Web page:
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‘Scalped Before’
Busted up Survivor of the Indian Wars is on the Run

July 28, 1768

The Pennsylvania Gazette

RUN away the 22d of this instant July, from ROBERT HAYS, in Rapho township, Lancaster county, an Irish servant man, named JOHN BERRY, a short thick fellow, about 25 years old, with a large lump on the fore part of one of his shoulders, like a windgall, [1] has short bushy brown hair, scalped before, [2] and a flat cocked up nose. [3]

He took with him a little black mare, six years old, white face, glass eyes, one white hind foot, and hollow backed; also an old saddle and bridle;

likewise a dark brown snuff coloured coat, bound with tape, almost new, a silk and cotton jacket, with yellow, red and green stripes, and small silver buttons, an old green velvet jacket and breeches, with hair buttons, a Thirty Shilling hat, not much worn, a god linen shirt, a pair of black worsted stockings, and a pair blue yarn ribbed ditto, calfskin pumps, with large square silver buckles, and a pair steel ditto. He came from Ireland this summer, and talks on that accent.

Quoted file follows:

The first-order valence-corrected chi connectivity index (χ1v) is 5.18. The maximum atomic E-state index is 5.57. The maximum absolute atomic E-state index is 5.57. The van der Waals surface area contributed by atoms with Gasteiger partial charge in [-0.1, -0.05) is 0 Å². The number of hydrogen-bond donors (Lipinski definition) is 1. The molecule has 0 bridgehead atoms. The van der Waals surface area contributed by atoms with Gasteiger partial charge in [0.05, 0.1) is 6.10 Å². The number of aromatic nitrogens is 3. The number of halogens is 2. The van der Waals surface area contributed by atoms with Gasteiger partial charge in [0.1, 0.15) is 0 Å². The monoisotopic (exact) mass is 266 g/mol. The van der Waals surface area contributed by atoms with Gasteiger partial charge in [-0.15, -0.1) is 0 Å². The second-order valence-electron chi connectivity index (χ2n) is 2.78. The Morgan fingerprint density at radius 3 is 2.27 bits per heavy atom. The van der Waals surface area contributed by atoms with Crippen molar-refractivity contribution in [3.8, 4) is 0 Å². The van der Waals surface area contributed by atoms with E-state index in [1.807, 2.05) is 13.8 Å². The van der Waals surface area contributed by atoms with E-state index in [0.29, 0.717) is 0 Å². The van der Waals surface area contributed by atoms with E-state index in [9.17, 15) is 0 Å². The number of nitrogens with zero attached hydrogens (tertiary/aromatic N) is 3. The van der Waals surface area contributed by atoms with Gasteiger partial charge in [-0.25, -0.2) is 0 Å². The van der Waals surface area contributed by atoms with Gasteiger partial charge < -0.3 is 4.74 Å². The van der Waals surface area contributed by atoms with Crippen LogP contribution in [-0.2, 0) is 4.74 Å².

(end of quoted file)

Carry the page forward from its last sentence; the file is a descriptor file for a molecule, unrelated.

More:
Whoever takes up and secures said servant and mare, so as his master may have them again, shall have THREE POUNDS reward, and reasonable charges, or Forty Shillings for the servant paid by me ROBERT HAYS.


1. wind•gall



windgalls (plural noun)

a. a small painless swelling just above the fetlock of a horse, caused by inflammation of the tendon sheath.

2. The fact that he has been previously scalped indicates that he has been to America before, as a teenager and was most likely involved as a combatant in the French and Indian War. It is telling that so many servants made their way back to Ireland or England, only to be sold and shipped back again. If America was viewed by all as the land of opportunity, if servitude was the opportunity to get an economic footing in the new world, as we Americans have so often been taught, why did so many seek to return to the old world or escape to live with the Indians in the oldest world possible? A member of Peter Williamson’s regiment was scalped in action near the beginning of the conflict, as was at least one Mountain Men who survived scalping. Even a woman is known to have survived a scalping at the Musselshell, during a battle with the Sioux a hundred years later.

3. Who knows if the broken nose was caused by Indian club, Irish fist or English horsewhip.

America in Chains

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